There’s no sign that government will nimbly repair these social gaps. It will probably be up to social entrepreneurs to take a midcrisis look at their priorities. Somehow there must be a way to use the country’s idle talent to address freshly exposed needs.

So Bobo has created a whole new victim class — over 50% of the population.  FABULOUS!  Asshole.  Here’s Mr. Herbert, who’s in Harrisburg, Pennsylvania:

Gov. Ed Rendell likes to tell a story that goes back to his days as mayor of Philadelphia.

As he recalled, the city had a long cold snap with about a month and a half of below-freezing temperatures. Then, abruptly, the mercury rose into the 60s, he said, “and 58 of our water mains broke, causing all sorts of havoc.”

The pipes were old. Some were ancient. “My water people told me that some had been laid in the 19th century,” said Mr. Rendell, “and they were laid shallow, without much protection. So with any radical changes in temperature, they were susceptible to breaking. We had a real emergency on our hands.”

Infrastructure, that least sexy of issues, is not just a significant interest of Ed Rendell’s; it’s more like a consuming passion. He can talk about it energetically and enthusiastically for hours and days at a time. He has tried to stop the hemorrhaging of Pennsylvania’s infrastructure, and he travels the country explaining how crucially important it is for the United States to rebuild a national infrastructure landscape that has deteriorated so badly that it is threatening the nation’s economic viability.

Two years ago, a bridge inspector who had stopped for lunch in Philadelphia’s Port Richmond neighborhood happened to glance up at a viaduct that carries Interstate 95 over the neighborhood. He noticed a 6-foot crack in a 15-foot column that was supporting the highway. His sandwich was quickly forgotten. Two miles of the highway had to be closed for three days for emergency repairs to prevent a catastrophe from occurring.

These kinds of problems are not peculiar to Pennsylvania. New Orleans was lost for want of an adequate system of levees and floodwalls. Lawrence Summers, President Obama’s chief economic adviser, tells us that 75 percent of America’s public schools have structural deficiencies. The nation’s ports, inland waterways, drinking water and wastewater systems — you name it — are hurting to one degree or another.

Ignoring these problems imperils public safety, diminishes our economic competitiveness, is penny-wise and pound-foolish, and results in tremendous missed opportunities to create new jobs on a vast scale.

Competitors are leaving us behind when it comes to infrastructure investment. China is building a network of 42 high-speed rail lines, while the U.S. has yet to build its first. Other nations are well ahead of us in the deployment of broadband service and green energy technology. We spend scandalous amounts of time sitting in traffic jams or enduring the endless horrors of airline travel. Low-cost, high-speed Internet access is a science-fiction fantasy in many parts of the United States.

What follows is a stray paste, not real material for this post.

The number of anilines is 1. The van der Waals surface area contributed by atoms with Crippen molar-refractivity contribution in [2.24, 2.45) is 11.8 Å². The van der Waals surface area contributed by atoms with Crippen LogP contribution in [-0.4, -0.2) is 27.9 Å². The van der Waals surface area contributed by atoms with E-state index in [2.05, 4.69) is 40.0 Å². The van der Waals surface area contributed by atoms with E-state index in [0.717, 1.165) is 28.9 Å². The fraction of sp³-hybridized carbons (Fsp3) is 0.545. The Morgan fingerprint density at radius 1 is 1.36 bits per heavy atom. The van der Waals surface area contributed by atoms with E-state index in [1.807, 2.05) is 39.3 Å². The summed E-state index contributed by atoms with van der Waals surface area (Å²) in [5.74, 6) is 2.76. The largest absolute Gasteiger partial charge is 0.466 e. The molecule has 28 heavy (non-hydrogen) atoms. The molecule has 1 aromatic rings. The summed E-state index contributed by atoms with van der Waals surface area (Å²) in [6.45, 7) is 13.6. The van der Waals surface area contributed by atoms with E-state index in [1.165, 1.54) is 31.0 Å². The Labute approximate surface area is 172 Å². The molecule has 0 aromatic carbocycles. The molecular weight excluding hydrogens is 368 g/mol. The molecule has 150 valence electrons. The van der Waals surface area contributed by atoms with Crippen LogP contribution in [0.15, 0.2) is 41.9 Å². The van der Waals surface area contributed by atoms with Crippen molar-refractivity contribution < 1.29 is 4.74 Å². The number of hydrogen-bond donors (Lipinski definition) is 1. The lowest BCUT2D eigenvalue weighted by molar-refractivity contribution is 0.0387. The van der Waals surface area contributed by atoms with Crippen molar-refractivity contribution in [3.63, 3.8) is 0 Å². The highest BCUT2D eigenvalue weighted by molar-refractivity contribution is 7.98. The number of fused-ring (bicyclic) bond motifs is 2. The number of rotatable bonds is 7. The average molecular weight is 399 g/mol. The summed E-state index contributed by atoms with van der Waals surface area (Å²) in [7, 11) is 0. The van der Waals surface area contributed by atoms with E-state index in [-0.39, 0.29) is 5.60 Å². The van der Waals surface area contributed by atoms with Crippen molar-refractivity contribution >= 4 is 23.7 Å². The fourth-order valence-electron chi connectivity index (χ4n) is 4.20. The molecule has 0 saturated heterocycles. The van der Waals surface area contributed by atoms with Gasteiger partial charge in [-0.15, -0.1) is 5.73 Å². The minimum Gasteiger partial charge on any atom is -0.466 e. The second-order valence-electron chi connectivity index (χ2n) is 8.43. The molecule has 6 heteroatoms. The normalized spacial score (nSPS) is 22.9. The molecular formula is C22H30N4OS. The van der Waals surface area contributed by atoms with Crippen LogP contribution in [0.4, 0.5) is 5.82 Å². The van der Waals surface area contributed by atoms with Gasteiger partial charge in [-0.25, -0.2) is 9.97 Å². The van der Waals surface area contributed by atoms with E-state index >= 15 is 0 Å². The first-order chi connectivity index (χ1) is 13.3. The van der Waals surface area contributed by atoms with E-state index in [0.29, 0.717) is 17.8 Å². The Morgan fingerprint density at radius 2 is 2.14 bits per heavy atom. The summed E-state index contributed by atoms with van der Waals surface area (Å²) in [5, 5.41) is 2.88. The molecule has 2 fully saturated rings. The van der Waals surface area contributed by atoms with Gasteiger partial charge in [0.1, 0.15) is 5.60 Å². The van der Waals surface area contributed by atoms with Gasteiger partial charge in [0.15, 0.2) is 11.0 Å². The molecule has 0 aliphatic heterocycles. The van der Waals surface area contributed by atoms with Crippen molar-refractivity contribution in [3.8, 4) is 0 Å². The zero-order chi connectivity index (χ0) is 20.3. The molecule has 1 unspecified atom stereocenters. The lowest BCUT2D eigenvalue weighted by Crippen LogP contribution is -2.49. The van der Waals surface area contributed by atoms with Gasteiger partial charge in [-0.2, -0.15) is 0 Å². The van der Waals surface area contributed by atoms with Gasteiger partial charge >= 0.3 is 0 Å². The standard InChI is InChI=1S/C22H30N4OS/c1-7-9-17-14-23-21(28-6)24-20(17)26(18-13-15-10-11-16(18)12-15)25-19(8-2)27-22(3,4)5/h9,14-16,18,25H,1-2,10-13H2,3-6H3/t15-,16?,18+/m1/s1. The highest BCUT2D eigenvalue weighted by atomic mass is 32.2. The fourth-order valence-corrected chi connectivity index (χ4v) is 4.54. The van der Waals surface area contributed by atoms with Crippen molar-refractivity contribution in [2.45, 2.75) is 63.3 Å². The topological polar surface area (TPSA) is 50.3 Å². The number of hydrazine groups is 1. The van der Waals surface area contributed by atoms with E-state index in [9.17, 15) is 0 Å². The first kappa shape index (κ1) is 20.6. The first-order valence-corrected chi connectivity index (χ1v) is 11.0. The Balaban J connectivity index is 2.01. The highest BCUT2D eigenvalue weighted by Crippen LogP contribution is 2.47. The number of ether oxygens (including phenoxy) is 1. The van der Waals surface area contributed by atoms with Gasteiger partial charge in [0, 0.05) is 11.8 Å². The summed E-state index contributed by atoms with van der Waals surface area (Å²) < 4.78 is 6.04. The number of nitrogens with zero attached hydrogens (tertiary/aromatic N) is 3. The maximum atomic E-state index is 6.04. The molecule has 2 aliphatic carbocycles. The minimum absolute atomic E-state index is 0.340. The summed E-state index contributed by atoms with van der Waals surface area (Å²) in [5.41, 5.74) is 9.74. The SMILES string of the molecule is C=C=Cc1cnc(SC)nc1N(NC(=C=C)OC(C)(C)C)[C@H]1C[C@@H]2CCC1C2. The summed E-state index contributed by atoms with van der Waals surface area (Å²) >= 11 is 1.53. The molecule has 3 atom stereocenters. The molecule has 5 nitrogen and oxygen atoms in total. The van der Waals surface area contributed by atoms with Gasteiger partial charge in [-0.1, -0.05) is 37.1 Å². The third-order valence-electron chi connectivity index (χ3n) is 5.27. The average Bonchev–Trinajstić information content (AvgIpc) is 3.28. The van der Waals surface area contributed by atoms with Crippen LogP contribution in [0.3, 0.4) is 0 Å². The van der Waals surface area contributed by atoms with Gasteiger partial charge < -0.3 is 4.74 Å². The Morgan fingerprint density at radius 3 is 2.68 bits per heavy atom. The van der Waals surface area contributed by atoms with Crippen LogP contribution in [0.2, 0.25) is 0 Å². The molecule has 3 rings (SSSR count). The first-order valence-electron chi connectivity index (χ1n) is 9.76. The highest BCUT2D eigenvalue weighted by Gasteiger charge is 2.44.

What’s wrong with us?

We’re so far behind in some areas that Governor Rendell has said that getting our infrastructure act together can feel like “sledding uphill.”

“When I took over as governor,” he said, “I was told that Pennsylvania led the nation in the number of structurally deficient or functionally obsolete bridges. We had more than 5,600 of them. So I put a ton of money into bridge repair. We more than tripled the amount in the capital budget, from $200 million a year to $700 million a year. And I got a special appropriation from the Legislature to do $200 million a year extra for the next four years.”

The result? “Well, the good news is that we repaired a lot of bridges,” said Mr. Rendell. “The bad news is that by the end of my sixth year, the end of 2008, the number of deficient or structurally obsolete bridges had gone from 5,600 to more than 6,000.

“The reason is that we lead the nation in bridges 75 years or older, and the recommended lifespan for a bridge is 40 years. So every time we fixed two, three would bump onto the list.”

He said he hopes that by the end of this year the list will be pared to 4,300 bridges, which he described as “still way too high.”

It’s easy, especially in tough economic times, to push aside infrastructure initiatives, including basic maintenance and repair, in favor of issues that seem more pressing or more appealing. But this misses the point that infrastructure spending that is thoughtful and wise is an investment, a crucial investment in the nation’s future — and it’s a world-class source of high-value jobs.

The great danger right now is that we will do exactly the wrong thing, that we’ll turn away from our screaming infrastructure needs and let the deterioration continue. With infrastructure costs so high (the needs are enormous and enormously expensive) and with the eyes in Washington increasingly focused on deficit reduction, the absolutely essential modernizing of the American infrastructure may not take place. That would be worse than foolish. It would be tragic.

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One Response to “Brooks and Herbert”

  1. 2010 in review « Marion in Savannah Says:

    […] Brooks and Herbert February 2010 3 […]